On August 24, 1944, 1st Lt. William R. Preddy of the 503rd Fighter Squadron was on his P-51 Mustang nicknamed “Rusty.”
Lt. William’s Mustang was nicknamed Rusty for a particular reason- it’s made of multiple scrapped Mustangs, and his old engine always had problems.
On that day, he received a new engine, a new 1615, and wanted to test its reliability and performance prior to his schedule in the afternoon. He takes off and begins to steep climb at high throttle to break in the engine. But suddenly he was informed over the radio that the base had picked up incoming aircraft.
The time was only 11 in the morning, and quite unusual for a German plane to be attacking at this time. When Lt. William went out to investigate, he saw an incoming plane with a very thick smoke trail and repeating a very wide circle pattern.
As he neared the aircraft, it was very clear that this was the Heinkel He 111 bomber, considered the Luftwaffe’s best in World War II. Due to its limited defensive capabilities, never designed to fly alone. To spot a lone Heinkel in the morning, especially one on fire, was quite odd.
A Difficult Decision
He then approaches the plane from above, noticing the whole tail section was on fire. He informs the ground that it was just a lone Heinkel 111, and was ordered to immediately shoot it.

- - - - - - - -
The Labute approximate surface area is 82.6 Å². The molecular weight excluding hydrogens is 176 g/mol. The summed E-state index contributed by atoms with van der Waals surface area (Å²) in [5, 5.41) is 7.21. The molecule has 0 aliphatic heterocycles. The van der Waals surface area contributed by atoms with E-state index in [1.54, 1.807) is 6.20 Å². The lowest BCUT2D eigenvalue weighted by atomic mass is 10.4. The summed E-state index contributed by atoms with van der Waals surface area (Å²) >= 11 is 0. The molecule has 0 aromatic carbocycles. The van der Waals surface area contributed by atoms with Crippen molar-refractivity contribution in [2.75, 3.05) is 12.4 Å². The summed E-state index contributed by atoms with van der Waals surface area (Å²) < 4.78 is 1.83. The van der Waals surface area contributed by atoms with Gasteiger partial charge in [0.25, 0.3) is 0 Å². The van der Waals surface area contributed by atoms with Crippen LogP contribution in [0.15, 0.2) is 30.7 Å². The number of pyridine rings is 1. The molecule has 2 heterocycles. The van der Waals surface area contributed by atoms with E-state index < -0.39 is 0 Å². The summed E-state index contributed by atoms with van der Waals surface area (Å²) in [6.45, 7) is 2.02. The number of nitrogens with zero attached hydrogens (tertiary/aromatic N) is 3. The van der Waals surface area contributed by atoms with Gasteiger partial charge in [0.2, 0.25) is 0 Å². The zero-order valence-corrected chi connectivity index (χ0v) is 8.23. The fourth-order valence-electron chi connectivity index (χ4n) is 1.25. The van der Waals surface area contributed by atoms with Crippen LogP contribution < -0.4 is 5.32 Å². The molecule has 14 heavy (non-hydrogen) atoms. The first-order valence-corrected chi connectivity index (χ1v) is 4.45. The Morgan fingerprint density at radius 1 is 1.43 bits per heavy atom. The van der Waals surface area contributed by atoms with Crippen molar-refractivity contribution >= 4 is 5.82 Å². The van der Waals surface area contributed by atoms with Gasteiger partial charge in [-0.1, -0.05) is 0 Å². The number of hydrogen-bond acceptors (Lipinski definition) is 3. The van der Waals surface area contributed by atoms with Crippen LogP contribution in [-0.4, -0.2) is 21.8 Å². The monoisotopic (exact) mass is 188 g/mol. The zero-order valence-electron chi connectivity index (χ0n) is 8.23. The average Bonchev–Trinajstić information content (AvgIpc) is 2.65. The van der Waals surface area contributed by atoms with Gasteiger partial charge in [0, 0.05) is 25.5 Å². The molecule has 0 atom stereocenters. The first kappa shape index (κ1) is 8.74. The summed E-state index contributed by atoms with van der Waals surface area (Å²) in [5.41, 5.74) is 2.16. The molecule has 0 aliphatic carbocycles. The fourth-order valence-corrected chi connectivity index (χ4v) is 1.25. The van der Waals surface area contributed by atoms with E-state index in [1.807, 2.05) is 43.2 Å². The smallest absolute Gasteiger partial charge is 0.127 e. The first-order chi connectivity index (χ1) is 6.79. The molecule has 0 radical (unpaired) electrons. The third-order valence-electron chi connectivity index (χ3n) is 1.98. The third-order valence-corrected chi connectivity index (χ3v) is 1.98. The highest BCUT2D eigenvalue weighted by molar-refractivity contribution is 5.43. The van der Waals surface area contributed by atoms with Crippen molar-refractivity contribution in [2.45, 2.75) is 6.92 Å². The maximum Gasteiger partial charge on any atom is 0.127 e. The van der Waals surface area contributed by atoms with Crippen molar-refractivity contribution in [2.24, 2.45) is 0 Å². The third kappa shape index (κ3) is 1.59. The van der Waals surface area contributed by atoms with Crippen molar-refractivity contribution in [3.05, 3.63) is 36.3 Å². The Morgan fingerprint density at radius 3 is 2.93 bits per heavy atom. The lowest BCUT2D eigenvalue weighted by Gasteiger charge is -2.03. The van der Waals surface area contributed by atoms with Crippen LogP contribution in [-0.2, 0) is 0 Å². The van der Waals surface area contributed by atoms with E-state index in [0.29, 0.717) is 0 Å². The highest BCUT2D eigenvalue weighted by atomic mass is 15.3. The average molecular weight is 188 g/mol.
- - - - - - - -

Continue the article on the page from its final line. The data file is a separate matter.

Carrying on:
He knew that one short burst to that tail would already bring down the already weakened plane. After a few tense moments, Lt. William lets go of the trigger. He was unable to bring himself to open fire on a defenseless crew. He knew that disobeying direct orders and refusing to shoot down the enemy would lead to a court martial.
Unexpected Turnout of Events
Lt. William approached the cockpit of the pilot, signaling to the pilot to turn away from England. He then sees a young pilot fighting with the controls in sheer panic as the fire spread. With difficulty, the pilot gets the bomber partially turned around towards France.
Both pilots exchanged a salute of respect and William brings his Mustang in front giving them a slipstream of air, helping them in getting as far away as they could from the coast of England.
However, the fire-ridden plane eventually gave in and crashes into the North Sea. William, flies to the crash site, and not knowing if there are any survivors, throws his lifejacket overboard and over the radio, informs control that he had successfully shot the bomber over the North Sea, and returns back to base. His story would only be discovered a year later in his tragic death.
On April 17, 1945, 1st Lt. William would go on in his last mission, after chasing two German me 262 jet fighters. Although he manage to crash land, a shrapnel hit him and was critically wounded. He was taken by a Czech woman who took him 5 km on a horse-drawn cart to a German emergency treatment center. Being an American airman, German doctors refused to take him in.
The woman then took him another 10 kilometers to a nearby hospital where he would die. His personal diary was recovered, and he was buried at his crash site before he was moved to an American cemetery.
A marker in tribute to the fallen pilot, written in Czech, to remember his actions of gallantry and chivalry when he refused to shoot down a defenseless pilot. The marker exists to this day, and Lt. William would go on to receive numerous posthumous awards.